We know now that there was to be no bastion of influence, as Iranian special forces and intelligence services took advantage of Saddam’s fall to support a large network of militia allies, and as the Sunni jihadist groups Saddam’s security services had tolerated as potential tactical assets thrived on their own in the post-war chaos. Rather than securing the U.S. against terrorism, the invasion put coalition troops in the line of fire from various insurgent groups and jihadists for years. There was no elaborate active WMD program, but there were decaying stocks of Saddam’s previous programs that would be used in crude IEDs against U.S. soldiers, or fall into the Islamic State’s hands to be used in its later campaigns in Iraq and Syria. The fledgling Iraqi democracy struggled to control spiraling violence and restore the services of a devastated government, becoming a resource sink that demanded massive amounts of material and financial support. Rumsfeld, of course, had mocked those who thought the U.S. would spend even “one billion” in Iraq, and many Iraq War advocates breathlessly predicted that Iraq’s oil resources would let the war pay for itself or even profit the U.S., a concept that still intrigues the current president.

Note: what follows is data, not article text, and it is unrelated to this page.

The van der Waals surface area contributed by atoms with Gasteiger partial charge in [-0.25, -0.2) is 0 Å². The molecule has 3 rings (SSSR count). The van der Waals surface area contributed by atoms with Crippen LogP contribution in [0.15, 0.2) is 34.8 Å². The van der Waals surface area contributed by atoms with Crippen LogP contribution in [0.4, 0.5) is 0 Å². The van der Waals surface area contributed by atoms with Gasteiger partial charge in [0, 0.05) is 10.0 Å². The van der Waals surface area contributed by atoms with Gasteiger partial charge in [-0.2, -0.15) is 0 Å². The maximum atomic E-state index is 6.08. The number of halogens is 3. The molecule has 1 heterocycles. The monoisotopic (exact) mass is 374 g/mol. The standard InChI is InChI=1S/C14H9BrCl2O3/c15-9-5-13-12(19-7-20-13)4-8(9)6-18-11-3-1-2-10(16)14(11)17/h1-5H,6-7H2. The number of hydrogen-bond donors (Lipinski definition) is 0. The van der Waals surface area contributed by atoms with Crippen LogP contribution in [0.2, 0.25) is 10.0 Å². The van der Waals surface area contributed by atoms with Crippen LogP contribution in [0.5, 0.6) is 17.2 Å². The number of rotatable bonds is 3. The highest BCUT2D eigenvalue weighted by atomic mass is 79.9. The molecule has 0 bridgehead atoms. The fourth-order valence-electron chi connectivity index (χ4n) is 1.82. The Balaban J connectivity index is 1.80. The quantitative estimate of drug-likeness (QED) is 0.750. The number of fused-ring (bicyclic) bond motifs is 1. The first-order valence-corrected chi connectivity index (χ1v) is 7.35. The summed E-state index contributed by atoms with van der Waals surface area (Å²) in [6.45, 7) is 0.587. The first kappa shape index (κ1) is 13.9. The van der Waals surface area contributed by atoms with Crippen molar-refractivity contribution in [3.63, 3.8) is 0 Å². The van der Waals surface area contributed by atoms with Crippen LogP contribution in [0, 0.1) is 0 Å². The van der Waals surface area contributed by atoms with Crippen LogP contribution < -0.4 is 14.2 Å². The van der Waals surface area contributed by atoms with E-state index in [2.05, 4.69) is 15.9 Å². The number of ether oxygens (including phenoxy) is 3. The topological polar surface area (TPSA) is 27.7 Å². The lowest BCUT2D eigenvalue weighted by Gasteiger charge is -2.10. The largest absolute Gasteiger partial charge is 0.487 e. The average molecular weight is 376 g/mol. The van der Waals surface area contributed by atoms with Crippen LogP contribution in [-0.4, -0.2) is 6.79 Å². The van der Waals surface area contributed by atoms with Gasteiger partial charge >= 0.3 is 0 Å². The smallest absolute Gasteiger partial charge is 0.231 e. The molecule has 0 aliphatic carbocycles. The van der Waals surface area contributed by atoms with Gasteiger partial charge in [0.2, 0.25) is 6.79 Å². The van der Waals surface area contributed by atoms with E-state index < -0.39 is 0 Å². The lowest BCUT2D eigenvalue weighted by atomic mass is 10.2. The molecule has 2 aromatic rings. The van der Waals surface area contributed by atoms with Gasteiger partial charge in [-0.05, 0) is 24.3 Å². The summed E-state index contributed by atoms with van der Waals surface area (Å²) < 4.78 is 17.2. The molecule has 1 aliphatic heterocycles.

Even most of the unrepentant advocates of invading Iraq now must admit how disastrous the execution of the war post-invasion was, in part because it was a war they never expected to spend much time fighting. Beyond the laughable notion that coalition “liberators” would not experience significant insurgent resistance to occupation, they failed to foresee the spiraling violence and struggle of power that toppling Saddam unleashed. Inept coalition authorities and militants jockeying for popular support and influence aggravated and hardened sectarian identities. Some Sunni Arabs, resentful of U.S. invasion and fearful of what a new Shia majoritarian or Iran-dominated Iraq might mean for their political influence and security, would provide fertile recruiting ground for increasingly influential radical groups. Jordanian militant Abu Musab al-Zarqawi, the most infamous of these violent entrepreneurs, quickly seized upon the notion that he could build support for his jihadist project by aggravating sectarian bloodshed and forcing Sunnis to line up alongside their most militant coreligionists.